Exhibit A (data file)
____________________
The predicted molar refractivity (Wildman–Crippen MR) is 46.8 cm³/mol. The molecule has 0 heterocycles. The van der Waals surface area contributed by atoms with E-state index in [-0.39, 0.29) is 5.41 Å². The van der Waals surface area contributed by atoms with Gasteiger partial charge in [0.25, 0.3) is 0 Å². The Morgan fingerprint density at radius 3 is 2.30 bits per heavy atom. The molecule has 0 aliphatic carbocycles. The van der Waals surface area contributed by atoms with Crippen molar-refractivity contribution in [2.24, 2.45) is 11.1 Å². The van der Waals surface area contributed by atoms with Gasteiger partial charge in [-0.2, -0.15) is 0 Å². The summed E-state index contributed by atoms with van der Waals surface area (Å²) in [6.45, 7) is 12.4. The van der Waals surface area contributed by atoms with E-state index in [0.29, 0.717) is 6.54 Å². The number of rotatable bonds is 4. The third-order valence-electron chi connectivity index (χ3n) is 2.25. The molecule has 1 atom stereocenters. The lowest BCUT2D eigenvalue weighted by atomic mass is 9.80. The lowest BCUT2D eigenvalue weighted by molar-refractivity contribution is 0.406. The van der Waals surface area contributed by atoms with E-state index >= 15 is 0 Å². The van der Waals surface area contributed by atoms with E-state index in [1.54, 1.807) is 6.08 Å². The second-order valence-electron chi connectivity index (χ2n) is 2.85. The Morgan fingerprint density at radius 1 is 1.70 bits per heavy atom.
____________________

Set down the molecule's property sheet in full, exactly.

The predicted molar refractivity (Wildman–Crippen MR) is 46.8 cm³/mol. The molecule has 0 heterocycles. The van der Waals surface area contributed by atoms with E-state index in [-0.39, 0.29) is 5.41 Å². The van der Waals surface area contributed by atoms with Gasteiger partial charge in [0.25, 0.3) is 0 Å². The Morgan fingerprint density at radius 3 is 2.30 bits per heavy atom. The molecule has 0 aliphatic carbocycles. The van der Waals surface area contributed by atoms with Crippen molar-refractivity contribution in [2.24, 2.45) is 11.1 Å². The van der Waals surface area contributed by atoms with Gasteiger partial charge in [-0.2, -0.15) is 0 Å². The summed E-state index contributed by atoms with van der Waals surface area (Å²) in [6.45, 7) is 12.4. The van der Waals surface area contributed by atoms with E-state index in [0.29, 0.717) is 6.54 Å². The number of rotatable bonds is 4. The third-order valence-electron chi connectivity index (χ3n) is 2.25. The molecule has 1 atom stereocenters. The lowest BCUT2D eigenvalue weighted by atomic mass is 9.80. The lowest BCUT2D eigenvalue weighted by molar-refractivity contribution is 0.406. The van der Waals surface area contributed by atoms with E-state index >= 15 is 0 Å². The van der Waals surface area contributed by atoms with E-state index in [1.54, 1.807) is 6.08 Å². The second-order valence-electron chi connectivity index (χ2n) is 2.85. The Morgan fingerprint density at radius 1 is 1.70 bits per heavy atom.